December 2, 2002
Raymond Carver letters donated to McHenry Library
By Scott Rappaport
A collection of letters from renowned American short story writer and
poet Raymond Carver has been donated to McHenry Library at UCSC.
|David Swanger, a professor of
education and creative writing, first met Carver at UCSC when they
both arrived on campus to teach in 1971. Photo:
Courtesy David Swanger
Valued at $23,650, the donation consists of 26 letters, notes, and
cards written to UCSC professor of education and creative writing David
Swanger between 1977 and 1984. The correspondence documents a period
in Carvers life when he made the transition from being a relatively
obscure writer to becoming a commercially successful and well-known
Carver is widely credited with revitalizing the American short story
more than anyone since Ernest Hemingway and Flannery OConnor.
"The contents are both literary and personal," noted Swanger,
a poet and longtime friend of Carver. "They include Carvers
reflections on my writings, thoughts about his own work, personal insights
into his life when he stopped drinking and when he met the well-known
poet Tess Gallagher, details about family relationships, jobs, and economic
success. Later letters talk more about his personal happiness and rebirth."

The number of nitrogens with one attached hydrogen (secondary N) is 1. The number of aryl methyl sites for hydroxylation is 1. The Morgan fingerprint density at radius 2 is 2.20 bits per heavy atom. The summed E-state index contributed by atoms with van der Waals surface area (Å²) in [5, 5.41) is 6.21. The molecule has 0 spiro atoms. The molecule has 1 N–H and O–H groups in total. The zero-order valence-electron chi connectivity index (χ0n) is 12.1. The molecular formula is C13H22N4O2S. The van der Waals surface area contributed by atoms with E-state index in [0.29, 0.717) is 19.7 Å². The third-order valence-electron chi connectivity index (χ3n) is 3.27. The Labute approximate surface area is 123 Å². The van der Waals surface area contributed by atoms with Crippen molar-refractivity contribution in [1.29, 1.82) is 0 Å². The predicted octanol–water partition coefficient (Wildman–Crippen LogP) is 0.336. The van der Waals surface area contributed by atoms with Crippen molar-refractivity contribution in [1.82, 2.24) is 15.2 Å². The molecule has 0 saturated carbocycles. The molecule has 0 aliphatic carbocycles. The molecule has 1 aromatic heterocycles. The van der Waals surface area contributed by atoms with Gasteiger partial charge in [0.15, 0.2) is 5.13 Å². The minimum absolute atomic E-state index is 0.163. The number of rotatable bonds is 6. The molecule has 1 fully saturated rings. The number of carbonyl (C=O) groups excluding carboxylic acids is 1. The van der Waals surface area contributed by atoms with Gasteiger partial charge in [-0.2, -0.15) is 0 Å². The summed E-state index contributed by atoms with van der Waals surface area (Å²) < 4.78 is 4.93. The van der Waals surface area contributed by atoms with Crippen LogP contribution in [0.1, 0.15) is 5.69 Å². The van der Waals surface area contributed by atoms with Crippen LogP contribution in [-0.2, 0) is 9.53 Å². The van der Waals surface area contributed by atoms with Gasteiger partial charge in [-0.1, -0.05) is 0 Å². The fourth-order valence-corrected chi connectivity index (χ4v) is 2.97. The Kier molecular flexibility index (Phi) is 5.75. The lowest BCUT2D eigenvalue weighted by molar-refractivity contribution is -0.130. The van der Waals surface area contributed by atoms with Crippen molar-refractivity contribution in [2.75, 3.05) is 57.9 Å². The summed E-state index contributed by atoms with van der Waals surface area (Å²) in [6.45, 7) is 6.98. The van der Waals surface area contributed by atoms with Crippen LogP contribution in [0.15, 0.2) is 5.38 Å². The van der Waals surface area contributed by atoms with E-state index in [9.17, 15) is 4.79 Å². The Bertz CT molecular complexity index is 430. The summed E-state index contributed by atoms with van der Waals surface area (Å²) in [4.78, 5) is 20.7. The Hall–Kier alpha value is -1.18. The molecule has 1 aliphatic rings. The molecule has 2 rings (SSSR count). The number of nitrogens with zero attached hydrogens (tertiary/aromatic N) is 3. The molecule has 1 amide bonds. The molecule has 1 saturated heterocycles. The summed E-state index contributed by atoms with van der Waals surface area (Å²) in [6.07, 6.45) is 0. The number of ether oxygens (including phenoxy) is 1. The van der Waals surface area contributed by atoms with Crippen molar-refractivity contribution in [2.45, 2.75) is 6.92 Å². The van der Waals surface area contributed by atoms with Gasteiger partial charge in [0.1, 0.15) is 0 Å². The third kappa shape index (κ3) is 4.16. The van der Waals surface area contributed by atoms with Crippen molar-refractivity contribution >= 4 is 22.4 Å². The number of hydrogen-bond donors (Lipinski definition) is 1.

Swanger first met Carver at UCSC when they both arrived on campus to
teach in 1971. Carver spent three years at the university, teaching
poetry and writing classes as a visiting lecturer.
"Ray was a magnet--he attracted literary figures from around the
state," Swanger said. "Whenever a writer was in the area,
Ray would get him to do a reading at the university and we would have
a dinner. It was quite an exhilarating time and supportive environment."
According to an appraisal by Ken Lopez, a rare book dealer specializing
in 20th century literature, individual Raymond Carver letters seldom
appear on the market. But when they do, he said they can easily garner
a price ranging from $500 to $1,500, depending on the content.
"Some of the letters now seem ominous in retrospect," Swanger
said. "When he had stopped drinking and said that life couldnt
be better, he was also not far from his death. Ray said the worst was
behind him, but we now know the worst was ahead--he died of brain cancer
at the age of 52."
A highlight of the collection is a letter dated November 30, 1980,
where Carver talks about his personal health and success, as well as
a New York Times article, a forthcoming visit with George Plimpton
and Jackie Onassis for the Paris Review, and aborted plans to
stay in Robert Frosts house: "God, my thirties liked to have
killed me! I was glad to get out of those thirties. In so many ways
the whole time was like a strange and sometimes bad dream
terrible losses along the way, of course
My drinking was like a
cancer, and I was dying from it. Now I have a life again, a new life.
I could die tomorrow, heaven forbid, but it would be all right. Ive
much to be thankful and, believe me, I am thankful for it."
Swanger noted that the Carver correspondence should be of distinct
interest to students of Carver, scholars, and biographers. He added
that he felt it was important to give the collection to UCSC.
"I have very warm feelings toward the UCSC library, and I thought
that some Carver material should stay on campus and not go elsewhere,"
"Carver became famous here," Swanger added. "Further,
theres yet to be a biography of him, although there are collections
of pieces. I would very much like to see the UCSC library create a Carver
center, and this collection could be a cornerstone."
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